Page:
Friday-August 31, 2001-concerned citizens took to the trees to stop the King Hollow timber sale in Zaleski State Forest in southeastern Ohio. The protesters are suspending themselves in trees in order to impede further cutting of the public forest. 


Please come to king Hollow and help us defend this beautiful forest against the plunder initiated by the Division of Forestry. We need a diverse range of skills to keep the chainsaws at bay-both in town and in the forest.

Why are citizens protesting the logging of the Zaleski State Forest?

Ohio law does not require the ODNR-Division of Forestry (DOF) to consider public input regarding logging on state forests. while the DOF is empowered to create rules that would allow for such input and, despite repeated requests for such rules, the DOF has refused to make public input a mandatory part of its decision-making process. Even more important, Ohio laws that protect state-listed endangered and threatened species do not provide citizens with the right to enforce them, as do the federal laws. Unfortunately, the most threatened species in Ohio are not protected by the federal laws. The Zaleski State Forest provides habitat for some of these species. when the DOF decided to clear the forest and not listen to our pleas to stop, we were given no choice but to protest.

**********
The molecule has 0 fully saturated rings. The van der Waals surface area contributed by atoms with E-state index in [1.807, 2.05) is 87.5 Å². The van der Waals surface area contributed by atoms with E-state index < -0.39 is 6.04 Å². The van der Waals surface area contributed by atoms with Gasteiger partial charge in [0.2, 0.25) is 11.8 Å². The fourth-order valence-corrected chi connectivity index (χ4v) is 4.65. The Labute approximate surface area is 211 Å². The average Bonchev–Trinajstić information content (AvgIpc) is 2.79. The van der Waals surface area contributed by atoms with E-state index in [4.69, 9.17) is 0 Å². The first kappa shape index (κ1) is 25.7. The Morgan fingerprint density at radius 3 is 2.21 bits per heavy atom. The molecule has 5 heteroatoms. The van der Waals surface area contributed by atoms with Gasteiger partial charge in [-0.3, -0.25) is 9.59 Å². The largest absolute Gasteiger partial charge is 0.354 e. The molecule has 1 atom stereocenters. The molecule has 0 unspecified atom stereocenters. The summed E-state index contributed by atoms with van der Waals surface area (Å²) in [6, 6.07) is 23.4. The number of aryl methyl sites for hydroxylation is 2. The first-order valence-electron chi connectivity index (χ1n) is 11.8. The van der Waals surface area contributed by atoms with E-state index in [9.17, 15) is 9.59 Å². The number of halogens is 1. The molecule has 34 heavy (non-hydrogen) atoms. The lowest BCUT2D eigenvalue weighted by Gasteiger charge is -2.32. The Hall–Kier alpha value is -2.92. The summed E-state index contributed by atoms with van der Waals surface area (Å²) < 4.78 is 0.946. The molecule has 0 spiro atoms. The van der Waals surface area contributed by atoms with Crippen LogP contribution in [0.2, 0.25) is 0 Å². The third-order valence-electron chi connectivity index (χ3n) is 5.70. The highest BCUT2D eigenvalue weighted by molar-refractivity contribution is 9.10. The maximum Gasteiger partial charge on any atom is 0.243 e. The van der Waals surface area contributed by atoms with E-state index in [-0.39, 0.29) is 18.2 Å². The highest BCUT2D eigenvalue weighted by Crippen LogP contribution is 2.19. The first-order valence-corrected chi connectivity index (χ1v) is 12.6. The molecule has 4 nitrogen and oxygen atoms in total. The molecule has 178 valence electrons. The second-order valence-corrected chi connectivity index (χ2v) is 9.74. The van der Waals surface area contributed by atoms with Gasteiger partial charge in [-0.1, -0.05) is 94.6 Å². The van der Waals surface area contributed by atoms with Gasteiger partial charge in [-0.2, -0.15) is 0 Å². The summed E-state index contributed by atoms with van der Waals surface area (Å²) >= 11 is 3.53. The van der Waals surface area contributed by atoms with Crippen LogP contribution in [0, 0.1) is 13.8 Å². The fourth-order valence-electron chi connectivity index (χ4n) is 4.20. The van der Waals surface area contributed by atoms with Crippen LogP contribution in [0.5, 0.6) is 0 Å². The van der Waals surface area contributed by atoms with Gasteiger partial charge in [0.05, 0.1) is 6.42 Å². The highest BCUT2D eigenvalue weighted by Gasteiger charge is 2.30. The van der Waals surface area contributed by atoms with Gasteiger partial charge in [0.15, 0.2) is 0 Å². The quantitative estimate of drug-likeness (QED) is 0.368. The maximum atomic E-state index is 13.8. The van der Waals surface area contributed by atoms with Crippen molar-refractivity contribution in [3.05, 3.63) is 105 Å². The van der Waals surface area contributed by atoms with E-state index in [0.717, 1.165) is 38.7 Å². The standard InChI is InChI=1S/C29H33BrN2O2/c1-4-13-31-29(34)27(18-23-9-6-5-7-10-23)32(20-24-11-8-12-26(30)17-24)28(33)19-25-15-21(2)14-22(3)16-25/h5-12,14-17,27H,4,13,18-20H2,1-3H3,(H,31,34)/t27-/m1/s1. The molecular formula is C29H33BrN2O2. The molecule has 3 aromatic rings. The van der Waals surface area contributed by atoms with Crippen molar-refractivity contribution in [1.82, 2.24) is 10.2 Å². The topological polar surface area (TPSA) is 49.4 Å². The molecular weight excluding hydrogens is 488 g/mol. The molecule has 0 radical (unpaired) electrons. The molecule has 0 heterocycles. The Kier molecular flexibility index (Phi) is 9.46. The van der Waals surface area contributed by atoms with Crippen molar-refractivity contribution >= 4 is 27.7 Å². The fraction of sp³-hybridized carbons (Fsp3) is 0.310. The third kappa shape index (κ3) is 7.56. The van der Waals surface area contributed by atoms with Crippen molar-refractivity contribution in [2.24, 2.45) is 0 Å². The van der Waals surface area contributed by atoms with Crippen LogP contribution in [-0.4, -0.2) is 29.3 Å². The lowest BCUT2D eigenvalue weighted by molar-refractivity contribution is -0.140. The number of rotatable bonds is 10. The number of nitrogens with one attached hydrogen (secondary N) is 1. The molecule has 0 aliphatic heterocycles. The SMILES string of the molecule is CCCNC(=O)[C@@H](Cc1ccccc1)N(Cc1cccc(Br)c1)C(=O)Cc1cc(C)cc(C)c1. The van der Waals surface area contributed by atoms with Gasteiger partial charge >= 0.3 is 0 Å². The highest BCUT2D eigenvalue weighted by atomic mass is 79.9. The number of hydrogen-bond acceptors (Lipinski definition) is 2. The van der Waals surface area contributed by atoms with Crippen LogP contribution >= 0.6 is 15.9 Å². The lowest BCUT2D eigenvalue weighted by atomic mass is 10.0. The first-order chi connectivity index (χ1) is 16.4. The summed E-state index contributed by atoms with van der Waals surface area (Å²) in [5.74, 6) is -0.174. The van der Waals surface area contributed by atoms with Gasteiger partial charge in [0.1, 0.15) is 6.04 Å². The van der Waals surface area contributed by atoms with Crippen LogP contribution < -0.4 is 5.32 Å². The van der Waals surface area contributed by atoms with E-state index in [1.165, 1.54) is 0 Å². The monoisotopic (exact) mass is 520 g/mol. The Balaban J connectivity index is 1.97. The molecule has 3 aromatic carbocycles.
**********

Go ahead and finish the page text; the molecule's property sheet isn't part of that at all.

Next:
Here are ten more reasons why logging should be stopped on Ohio's 20 state forests:

1. Fragmentation of Forest habitat: The vast majority of Ohio's forests are extremely fragmented. State forests offer some of the most contiguous pieces of forest and some of the most viable wildlife habitat in the state and should be preserved as such.

2. Pallets: The majority of the wood harvested in Ohio is made into shipping pallets, most pallets are then used once and thrown away. This is a waste of our forests.

3. Lack of Public Land: Ohio has very little public land and very high population density. The lands that we do have are among the most visited in the country. The state forests are extremely valuable from a recreation standpoint.

4. State Forests are a small part of Ohio's forests: The majority of Ohio's forests occur on privately owned land. State forests account for less than 2% of the forested land in the state. This means only 0.7% 6f Ohio is state forest land. Ending logging on the state forests will have very little impact on the state's timber industry.

5. No Environmental Assessment: The Division of Forestry conducts no environmental assessment of an area when planning a timber sale. They merely look at the age and size of the trees in determining what is to be logged; an 80-year-old tree is seen as "economically mature" and needing to be cut, yet in a healthy forest ecosystem, this same tree is in its ecological infancy.

6. Valuable Recreation and Environmental Education Possibilities: Again, we have very liffle puNic land in Ohio. These forests offer wonderful opportunities to get out and enjoy and learn about our native forest ecosystems.